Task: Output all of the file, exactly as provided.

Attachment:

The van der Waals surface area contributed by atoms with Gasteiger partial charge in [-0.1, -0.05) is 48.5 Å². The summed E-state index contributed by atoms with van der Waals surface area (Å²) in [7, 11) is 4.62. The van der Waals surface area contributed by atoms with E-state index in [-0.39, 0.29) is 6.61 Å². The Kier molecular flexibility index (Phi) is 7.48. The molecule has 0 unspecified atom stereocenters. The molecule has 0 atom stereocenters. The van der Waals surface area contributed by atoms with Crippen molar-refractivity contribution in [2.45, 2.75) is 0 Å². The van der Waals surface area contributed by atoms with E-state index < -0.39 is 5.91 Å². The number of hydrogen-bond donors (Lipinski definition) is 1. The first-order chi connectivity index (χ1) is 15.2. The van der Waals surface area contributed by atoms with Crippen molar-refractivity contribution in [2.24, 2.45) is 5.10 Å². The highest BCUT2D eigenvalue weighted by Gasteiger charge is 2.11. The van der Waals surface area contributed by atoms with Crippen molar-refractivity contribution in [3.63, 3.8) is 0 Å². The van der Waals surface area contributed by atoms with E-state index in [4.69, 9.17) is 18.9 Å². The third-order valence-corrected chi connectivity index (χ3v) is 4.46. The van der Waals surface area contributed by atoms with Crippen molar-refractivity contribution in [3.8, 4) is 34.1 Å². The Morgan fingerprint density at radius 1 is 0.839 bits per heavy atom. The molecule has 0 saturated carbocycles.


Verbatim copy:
The van der Waals surface area contributed by atoms with Gasteiger partial charge in [-0.1, -0.05) is 48.5 Å². The summed E-state index contributed by atoms with van der Waals surface area (Å²) in [7, 11) is 4.62. The van der Waals surface area contributed by atoms with E-state index in [-0.39, 0.29) is 6.61 Å². The Kier molecular flexibility index (Phi) is 7.48. The molecule has 0 unspecified atom stereocenters. The molecule has 0 atom stereocenters. The van der Waals surface area contributed by atoms with Crippen molar-refractivity contribution in [2.45, 2.75) is 0 Å². The van der Waals surface area contributed by atoms with E-state index < -0.39 is 5.91 Å². The number of hydrogen-bond donors (Lipinski definition) is 1. The first-order chi connectivity index (χ1) is 15.2. The van der Waals surface area contributed by atoms with Crippen molar-refractivity contribution in [2.24, 2.45) is 5.10 Å². The highest BCUT2D eigenvalue weighted by Gasteiger charge is 2.11. The van der Waals surface area contributed by atoms with Crippen molar-refractivity contribution in [3.63, 3.8) is 0 Å². The van der Waals surface area contributed by atoms with E-state index in [4.69, 9.17) is 18.9 Å². The third-order valence-corrected chi connectivity index (χ3v) is 4.46. The van der Waals surface area contributed by atoms with Crippen molar-refractivity contribution in [3.8, 4) is 34.1 Å². The Morgan fingerprint density at radius 1 is 0.839 bits per heavy atom. The molecule has 0 saturated carbocycles.